Dozens Of Women Have Accused Powerful Men In DC Of Sexual Harassment. Now They’re Creating A Space To Talk About It.

“It’s so different to talk to someone who has actually been there.”

WASHINGTON — About a month and a half ago, a woman who had just gone through the process of reporting harassment at her job in Washington approached Ally Coll.

Coll, the president and cofounder of the Purple Campaign, a group aimed at ending workplace sexual harassment, has been outspoken on harassment issues, and the woman was looking for people in situations similar to hers to connect with. Maybe she could find a way to help others. Could Coll point her to some sort of group to network with?

“Her question made me realize the answer was no,” Coll said.

Washington and the politics that drive it, in particular, are ripe for harassment and abuse of power. From Capitol Hill to campaigns to think tanks to journalism, dozens of women have come forward and taken down powerful figures in the nation’s capital as part of the #MeToo movement. But the nature of harassment often leaves victims feeling isolated. While many of these women have solid support groups of friends, family, and coworkers, they’ve struggled to find others who have been there, who get it.

Coll referred the woman to Anna Kain, a former Hill staffer whom Coll met last year at an organization meeting for a group dedicated specifically to pushing back on sexual harassment on Capitol Hill. Now Coll, Kain, and the third woman — who hasn’t come forward publicly with her story and declined to be identified — are organizing their own meetup for victims of sexual harassment in Washington who have faced similar situations.

The idea, Coll and Kain said, is to provide victims a safe space to talk about their experiences with people who understand what it’s like to have gone through something similar.

“I think the #MeToo movement is bringing up a range of experiences for people,” Coll said. “We realized … there was a huge need for a space and that there were a lot of people looking to connect with others to share these experiences and looking for support and resources and guidance on navigating them and that there wasn’t an existing structure or place or environment for them to meet with other people and to connect with others.”

“You can have the best support system in the world, but it’s so different to talk to someone who has actually been there,” Kain said.

Kain has been outspoken on harassment issues since she decided to tell her own story in early 2018. Kain alleged Tony Baker, a senior staffer whom she worked with in former Connecticut Rep. Elizabeth Esty’s office, had been abusive toward her throughout 2014, including punching her, when they were both working in the same office. The two had dated, and in 2016 after Kain had left the office, Baker left Kain a voicemail threatening to kill her. Esty eventually decided not to seek reelection over allegations that she mishandled the issue; Baker was allowed to stay in his job for three months after Esty learned of Kain’s allegations and gave him a positive job recommendation.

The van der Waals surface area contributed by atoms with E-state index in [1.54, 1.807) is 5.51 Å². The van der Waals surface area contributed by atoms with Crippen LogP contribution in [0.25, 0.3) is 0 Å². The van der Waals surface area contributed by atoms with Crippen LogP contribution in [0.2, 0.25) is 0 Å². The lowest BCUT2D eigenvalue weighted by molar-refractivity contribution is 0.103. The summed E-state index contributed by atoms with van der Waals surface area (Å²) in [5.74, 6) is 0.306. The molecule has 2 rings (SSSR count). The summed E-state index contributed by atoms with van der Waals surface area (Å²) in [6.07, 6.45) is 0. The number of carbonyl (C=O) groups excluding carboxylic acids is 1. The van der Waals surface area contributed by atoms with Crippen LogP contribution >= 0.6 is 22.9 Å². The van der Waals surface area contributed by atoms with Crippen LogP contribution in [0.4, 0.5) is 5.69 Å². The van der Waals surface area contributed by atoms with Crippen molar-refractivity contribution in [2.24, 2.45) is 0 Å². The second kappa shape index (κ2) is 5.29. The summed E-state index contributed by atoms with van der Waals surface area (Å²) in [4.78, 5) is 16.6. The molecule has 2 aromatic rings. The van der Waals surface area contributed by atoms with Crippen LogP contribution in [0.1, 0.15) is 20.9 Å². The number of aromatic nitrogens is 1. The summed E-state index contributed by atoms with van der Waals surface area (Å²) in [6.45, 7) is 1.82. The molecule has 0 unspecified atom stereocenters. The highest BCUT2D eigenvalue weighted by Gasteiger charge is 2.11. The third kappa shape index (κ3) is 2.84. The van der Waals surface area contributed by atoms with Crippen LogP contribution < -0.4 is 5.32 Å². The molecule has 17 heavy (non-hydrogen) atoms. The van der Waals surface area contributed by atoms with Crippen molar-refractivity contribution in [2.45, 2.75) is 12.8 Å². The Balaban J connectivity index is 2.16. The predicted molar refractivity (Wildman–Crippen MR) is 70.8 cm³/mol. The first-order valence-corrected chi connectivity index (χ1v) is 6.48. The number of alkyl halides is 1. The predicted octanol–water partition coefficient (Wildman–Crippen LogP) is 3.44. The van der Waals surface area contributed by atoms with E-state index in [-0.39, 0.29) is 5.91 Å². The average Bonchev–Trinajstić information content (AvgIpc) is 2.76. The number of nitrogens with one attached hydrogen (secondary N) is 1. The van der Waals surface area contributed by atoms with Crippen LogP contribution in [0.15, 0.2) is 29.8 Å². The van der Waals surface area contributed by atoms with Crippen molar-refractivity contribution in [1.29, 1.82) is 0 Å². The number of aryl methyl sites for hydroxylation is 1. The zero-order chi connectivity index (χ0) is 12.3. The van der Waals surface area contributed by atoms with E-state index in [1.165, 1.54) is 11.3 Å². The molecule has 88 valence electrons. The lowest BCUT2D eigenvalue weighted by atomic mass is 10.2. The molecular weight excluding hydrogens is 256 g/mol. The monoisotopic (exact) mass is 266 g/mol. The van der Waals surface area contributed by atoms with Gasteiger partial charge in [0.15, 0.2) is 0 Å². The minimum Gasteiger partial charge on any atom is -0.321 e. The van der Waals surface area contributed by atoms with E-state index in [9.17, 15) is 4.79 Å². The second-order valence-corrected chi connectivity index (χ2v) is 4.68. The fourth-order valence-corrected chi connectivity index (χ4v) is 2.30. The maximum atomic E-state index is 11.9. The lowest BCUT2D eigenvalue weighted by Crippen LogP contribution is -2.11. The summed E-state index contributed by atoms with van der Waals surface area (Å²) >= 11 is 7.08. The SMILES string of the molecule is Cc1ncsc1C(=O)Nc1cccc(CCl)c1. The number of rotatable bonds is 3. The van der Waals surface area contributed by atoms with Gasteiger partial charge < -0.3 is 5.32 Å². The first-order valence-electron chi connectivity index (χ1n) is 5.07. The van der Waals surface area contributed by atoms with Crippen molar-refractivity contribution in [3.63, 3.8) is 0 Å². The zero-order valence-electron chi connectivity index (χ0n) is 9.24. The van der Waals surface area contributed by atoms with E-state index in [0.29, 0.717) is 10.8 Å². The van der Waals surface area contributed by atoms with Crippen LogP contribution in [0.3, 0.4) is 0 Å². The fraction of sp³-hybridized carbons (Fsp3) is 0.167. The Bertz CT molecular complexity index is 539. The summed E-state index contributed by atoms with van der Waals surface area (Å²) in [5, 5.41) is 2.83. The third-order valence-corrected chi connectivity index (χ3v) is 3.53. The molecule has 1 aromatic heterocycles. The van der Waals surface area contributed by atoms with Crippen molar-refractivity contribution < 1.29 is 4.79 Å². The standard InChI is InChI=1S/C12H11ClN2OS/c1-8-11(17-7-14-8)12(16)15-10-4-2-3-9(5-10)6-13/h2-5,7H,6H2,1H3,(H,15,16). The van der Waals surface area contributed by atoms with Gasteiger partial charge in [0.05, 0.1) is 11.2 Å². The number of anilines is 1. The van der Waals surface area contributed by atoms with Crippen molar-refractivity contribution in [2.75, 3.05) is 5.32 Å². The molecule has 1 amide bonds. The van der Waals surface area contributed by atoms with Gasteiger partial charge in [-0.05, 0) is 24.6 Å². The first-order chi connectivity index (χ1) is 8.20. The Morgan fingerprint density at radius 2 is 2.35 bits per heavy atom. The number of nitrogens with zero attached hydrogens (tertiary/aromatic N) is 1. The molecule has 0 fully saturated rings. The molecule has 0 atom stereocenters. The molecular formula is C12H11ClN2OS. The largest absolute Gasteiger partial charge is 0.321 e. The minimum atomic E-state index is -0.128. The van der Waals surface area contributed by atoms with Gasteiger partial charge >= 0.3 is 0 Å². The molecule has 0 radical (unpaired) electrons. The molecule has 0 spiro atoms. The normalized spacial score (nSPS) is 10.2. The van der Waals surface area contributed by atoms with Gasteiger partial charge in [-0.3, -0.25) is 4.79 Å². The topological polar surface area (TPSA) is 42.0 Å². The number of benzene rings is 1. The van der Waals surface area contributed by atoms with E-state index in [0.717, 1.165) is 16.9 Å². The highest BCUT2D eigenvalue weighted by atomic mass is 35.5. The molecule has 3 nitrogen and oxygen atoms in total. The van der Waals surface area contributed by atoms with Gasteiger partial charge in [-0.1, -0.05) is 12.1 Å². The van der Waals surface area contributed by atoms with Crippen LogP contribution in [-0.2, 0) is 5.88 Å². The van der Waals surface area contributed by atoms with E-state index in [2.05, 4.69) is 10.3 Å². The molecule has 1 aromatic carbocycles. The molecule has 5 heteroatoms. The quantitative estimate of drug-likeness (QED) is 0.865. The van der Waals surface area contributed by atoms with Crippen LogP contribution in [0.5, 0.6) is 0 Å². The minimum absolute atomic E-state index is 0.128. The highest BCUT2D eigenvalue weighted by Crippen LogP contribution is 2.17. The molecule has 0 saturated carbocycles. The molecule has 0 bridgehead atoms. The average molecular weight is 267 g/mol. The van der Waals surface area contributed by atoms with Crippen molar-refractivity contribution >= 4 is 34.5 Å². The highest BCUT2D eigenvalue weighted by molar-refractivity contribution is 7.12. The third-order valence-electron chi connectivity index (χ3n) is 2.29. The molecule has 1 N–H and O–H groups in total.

Now Kain talks about how big of a difference it would have made if she’d been able to connect with someone who had gone through something similar when she was going through all of this. “It could have recognized and validated the feelings I was feeling. I think at the very least I wouldn’t have felt so alone in it.”

Hey! Please join @campaign_purple & me next Thursday, May 2nd, and/or pass along the below info for anyone in DC who is interested. @TheVivaCenter #MeToo

The meetup — which will be held on Thursday, May 2, at the Viva Center in Northwest Washington — aims to provide victims a path to connect with one another. They can come and just listen, or speak to the group, or chat one-on-one — whatever they feel most comfortable with. The women organizing the event emphasize they’re not seeking to provide or replace professional help.

As far as Coll and Kain know, a casual gathering like this does not exist in Washington.

It’s hard to imagine a group like this coming together before the #MeToo movement happened, they said.

“I think the #MeToo movement has been so impactful and so powerful because it has forced … these experiences into the narrative in this unavoidable way that ... I think has made it almost impossible for people to successfully refute the knowledge that these experiences happen and these stories exist,” Kain said.

But in Washington, in particular, it can be difficult for women to come forward.

“The work environments that exist in DC tend to be very mission-driven,” Coll said. “A lot of people come to a workplace because they believe in a cause … I think those work environments tend to be really difficult ones in which to report in this context because there’s a feeling that the mission is greater than the individual, and for a lot of people, they don’t want to undermine the work that they’re doing.”

Often, Coll said, victims want to take action following their experience, either by empowering others, seeking policy change, or looking for ways to prevent it from happening to anyone else. This meetup, she said, could provide an avenue that leads to that sort of action.

“People who have had these really negative experiences … they want to turn them into something positive.” ●

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